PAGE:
AI and NLP-enabled tools are being increasingly used in industrial R&D contexts.  AI tools, can be used for analysis of protein-ligand interaction dynamics, structure prediction in biologics, organic synthesis aid, target optimisation for molecule discovery, and mode-of-action prediction. On the other hand, NLP is enabling high-throughput scientific literature scanning.

  1. The right digital offers

Innovative biomedical products are more and more accompanied by “beyond-the-pill” offers in the form of applications, devices, or telemedicine-based services. But it does not stop there. Digital health is not just an add-on. As advanced digital tools and services enter the care practice at hospitals, in HCP offices and at home, it is necessary to ensure that these solutions are

  • effective
  • secure
  • interoperable

Developing the right combination of diagnostics, therapies and digital solutions will be one of the areas where most progress will be made in the next five years.

  1. Regulatory approval and a successful launch

As part of the launch of a healthcare-related product or service, regulatory approval will still need to be sought via clinical research. A number of start-ups are offering NLP-enabled solutions to allow for multi-centric, RWE-based clinical trials for rare diseases and therapies of growing complexity. Similarly, a strong multi-channel strategy targeting the right stakeholders in a personalised way will be needed for the correct launch of any innovative offer.

  1. Care delivery impact

It is only through the combination of a sharp corporate strategy, a focussed R&D process, the right combination of offers, a thorough design, and a strong innovative clinical research and marketing approach, that the right products will reach the bedside, enabling patients to prevent and fight disease, and live longer, healthier lives.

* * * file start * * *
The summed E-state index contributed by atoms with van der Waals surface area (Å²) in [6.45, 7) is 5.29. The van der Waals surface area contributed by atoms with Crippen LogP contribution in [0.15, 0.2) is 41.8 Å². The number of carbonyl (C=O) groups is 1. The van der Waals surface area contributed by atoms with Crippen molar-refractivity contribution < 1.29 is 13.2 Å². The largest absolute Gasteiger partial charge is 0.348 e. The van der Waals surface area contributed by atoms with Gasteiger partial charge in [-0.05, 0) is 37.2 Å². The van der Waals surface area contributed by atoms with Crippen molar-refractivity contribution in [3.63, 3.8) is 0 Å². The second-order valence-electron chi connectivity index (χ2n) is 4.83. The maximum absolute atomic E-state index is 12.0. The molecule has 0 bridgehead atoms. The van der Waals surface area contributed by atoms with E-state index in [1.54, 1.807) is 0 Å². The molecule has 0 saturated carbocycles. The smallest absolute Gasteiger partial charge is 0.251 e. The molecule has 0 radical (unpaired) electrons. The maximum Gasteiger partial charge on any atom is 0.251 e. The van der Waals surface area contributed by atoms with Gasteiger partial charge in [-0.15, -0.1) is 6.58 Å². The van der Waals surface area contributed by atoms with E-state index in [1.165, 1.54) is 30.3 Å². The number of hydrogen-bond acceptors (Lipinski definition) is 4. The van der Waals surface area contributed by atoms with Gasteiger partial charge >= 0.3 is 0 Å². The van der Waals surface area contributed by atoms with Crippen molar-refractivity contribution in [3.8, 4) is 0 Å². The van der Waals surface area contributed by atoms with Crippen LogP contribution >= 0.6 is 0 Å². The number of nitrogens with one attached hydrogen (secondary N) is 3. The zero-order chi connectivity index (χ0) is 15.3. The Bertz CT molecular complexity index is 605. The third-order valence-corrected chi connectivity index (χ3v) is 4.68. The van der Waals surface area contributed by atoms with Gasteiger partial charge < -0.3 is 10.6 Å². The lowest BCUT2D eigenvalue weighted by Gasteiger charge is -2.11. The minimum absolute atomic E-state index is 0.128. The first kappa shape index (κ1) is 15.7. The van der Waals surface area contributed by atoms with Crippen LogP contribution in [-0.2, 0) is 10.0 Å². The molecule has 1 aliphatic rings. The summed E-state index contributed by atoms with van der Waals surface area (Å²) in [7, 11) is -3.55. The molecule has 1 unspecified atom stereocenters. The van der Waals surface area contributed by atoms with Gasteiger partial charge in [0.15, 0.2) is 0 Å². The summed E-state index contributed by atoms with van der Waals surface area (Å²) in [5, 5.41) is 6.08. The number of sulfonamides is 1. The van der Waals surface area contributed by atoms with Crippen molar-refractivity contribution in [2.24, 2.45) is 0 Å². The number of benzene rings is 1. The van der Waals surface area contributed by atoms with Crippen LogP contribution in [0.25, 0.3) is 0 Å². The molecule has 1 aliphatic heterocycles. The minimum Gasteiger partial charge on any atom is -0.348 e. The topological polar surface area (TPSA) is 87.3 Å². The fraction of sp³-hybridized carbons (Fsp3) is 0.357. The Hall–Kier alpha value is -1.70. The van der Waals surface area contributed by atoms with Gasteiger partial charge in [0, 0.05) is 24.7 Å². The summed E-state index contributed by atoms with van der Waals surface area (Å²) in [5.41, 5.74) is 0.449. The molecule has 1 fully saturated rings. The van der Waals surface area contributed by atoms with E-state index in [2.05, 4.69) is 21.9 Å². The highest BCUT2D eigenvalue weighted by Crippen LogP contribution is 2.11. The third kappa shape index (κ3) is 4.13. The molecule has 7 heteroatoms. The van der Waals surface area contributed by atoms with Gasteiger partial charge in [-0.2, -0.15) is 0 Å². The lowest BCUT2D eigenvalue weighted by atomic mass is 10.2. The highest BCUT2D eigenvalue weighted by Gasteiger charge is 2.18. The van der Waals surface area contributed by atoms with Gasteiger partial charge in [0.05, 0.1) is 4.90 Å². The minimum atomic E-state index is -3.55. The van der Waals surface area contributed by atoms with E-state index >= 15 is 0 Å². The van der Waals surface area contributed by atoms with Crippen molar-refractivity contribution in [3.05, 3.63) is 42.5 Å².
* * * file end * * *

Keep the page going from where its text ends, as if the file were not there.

1. Data as the great connector

Every stage of this process generates immense amounts of research, patient and corporate data. This data, if captured and shared correctly, has a tremendous potential to benefit all stages of this process: inform the development of increasingly innovative offers for specific sectors of the population, streamline diagnosis for an earlier identification of disease, and aid the selection of the right treatment for each unique patient.

Vintura key digital health propositions - care settings
Figure 2: Digital health permeates all processes and functions in a life sciences company, from the purpose and corporate strategy, all the way to the use of their products. This process, in turn, produces vast amounts of data that can be used for the benefit of healthcare as a whole.

Let’s discuss this in the Vintura digital series

This is the first of a series of four white papers on digital health, discussing its definition, the types of offers available, the enablers and barriers for its integration in the clinic, and how the wider ecosystem will evolve in the next decade.

Inspired to share your thoughts? Or would you like to learn more about our vision on Digital Health and the value it has to tackle current and future healthcare challenges? We would be delighted to hear from you. Please feel invited to contact Marcos Gallego, Casper Paardekooper or Richard Ogborne.